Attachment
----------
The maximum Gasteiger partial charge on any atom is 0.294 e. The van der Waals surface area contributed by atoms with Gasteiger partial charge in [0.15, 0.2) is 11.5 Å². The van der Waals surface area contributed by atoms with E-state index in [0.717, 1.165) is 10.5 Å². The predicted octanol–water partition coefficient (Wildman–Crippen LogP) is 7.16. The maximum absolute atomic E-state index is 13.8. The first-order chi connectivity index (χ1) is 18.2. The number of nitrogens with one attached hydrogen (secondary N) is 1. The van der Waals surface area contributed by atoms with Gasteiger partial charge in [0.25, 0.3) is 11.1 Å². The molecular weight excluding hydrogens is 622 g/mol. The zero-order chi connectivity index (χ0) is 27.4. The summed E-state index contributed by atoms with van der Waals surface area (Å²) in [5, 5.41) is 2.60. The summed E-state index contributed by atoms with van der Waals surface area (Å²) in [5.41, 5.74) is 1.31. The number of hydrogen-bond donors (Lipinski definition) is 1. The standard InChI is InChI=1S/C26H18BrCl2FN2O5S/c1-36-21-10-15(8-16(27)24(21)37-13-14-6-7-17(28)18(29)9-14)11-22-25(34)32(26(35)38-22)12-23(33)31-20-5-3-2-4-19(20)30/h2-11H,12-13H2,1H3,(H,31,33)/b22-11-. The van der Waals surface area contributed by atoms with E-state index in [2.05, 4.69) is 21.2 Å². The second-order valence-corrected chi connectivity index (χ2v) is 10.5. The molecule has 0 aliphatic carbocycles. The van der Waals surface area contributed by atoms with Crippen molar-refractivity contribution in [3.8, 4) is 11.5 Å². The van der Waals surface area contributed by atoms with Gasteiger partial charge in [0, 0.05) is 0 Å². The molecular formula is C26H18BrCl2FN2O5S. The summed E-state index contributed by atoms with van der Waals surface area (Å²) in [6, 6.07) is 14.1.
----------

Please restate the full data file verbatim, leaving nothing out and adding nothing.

The maximum Gasteiger partial charge on any atom is 0.294 e. The van der Waals surface area contributed by atoms with Gasteiger partial charge in [0.15, 0.2) is 11.5 Å². The van der Waals surface area contributed by atoms with E-state index in [0.717, 1.165) is 10.5 Å². The predicted octanol–water partition coefficient (Wildman–Crippen LogP) is 7.16. The maximum absolute atomic E-state index is 13.8. The first-order chi connectivity index (χ1) is 18.2. The number of nitrogens with one attached hydrogen (secondary N) is 1. The van der Waals surface area contributed by atoms with Gasteiger partial charge in [0.25, 0.3) is 11.1 Å². The molecular weight excluding hydrogens is 622 g/mol. The zero-order chi connectivity index (χ0) is 27.4. The summed E-state index contributed by atoms with van der Waals surface area (Å²) in [5, 5.41) is 2.60. The summed E-state index contributed by atoms with van der Waals surface area (Å²) in [5.41, 5.74) is 1.31. The number of hydrogen-bond donors (Lipinski definition) is 1. The standard InChI is InChI=1S/C26H18BrCl2FN2O5S/c1-36-21-10-15(8-16(27)24(21)37-13-14-6-7-17(28)18(29)9-14)11-22-25(34)32(26(35)38-22)12-23(33)31-20-5-3-2-4-19(20)30/h2-11H,12-13H2,1H3,(H,31,33)/b22-11-. The van der Waals surface area contributed by atoms with E-state index in [2.05, 4.69) is 21.2 Å². The second-order valence-corrected chi connectivity index (χ2v) is 10.5. The molecule has 0 aliphatic carbocycles. The van der Waals surface area contributed by atoms with Crippen molar-refractivity contribution in [3.8, 4) is 11.5 Å². The van der Waals surface area contributed by atoms with Gasteiger partial charge in [0, 0.05) is 0 Å². The molecular formula is C26H18BrCl2FN2O5S. The summed E-state index contributed by atoms with van der Waals surface area (Å²) in [6, 6.07) is 14.1.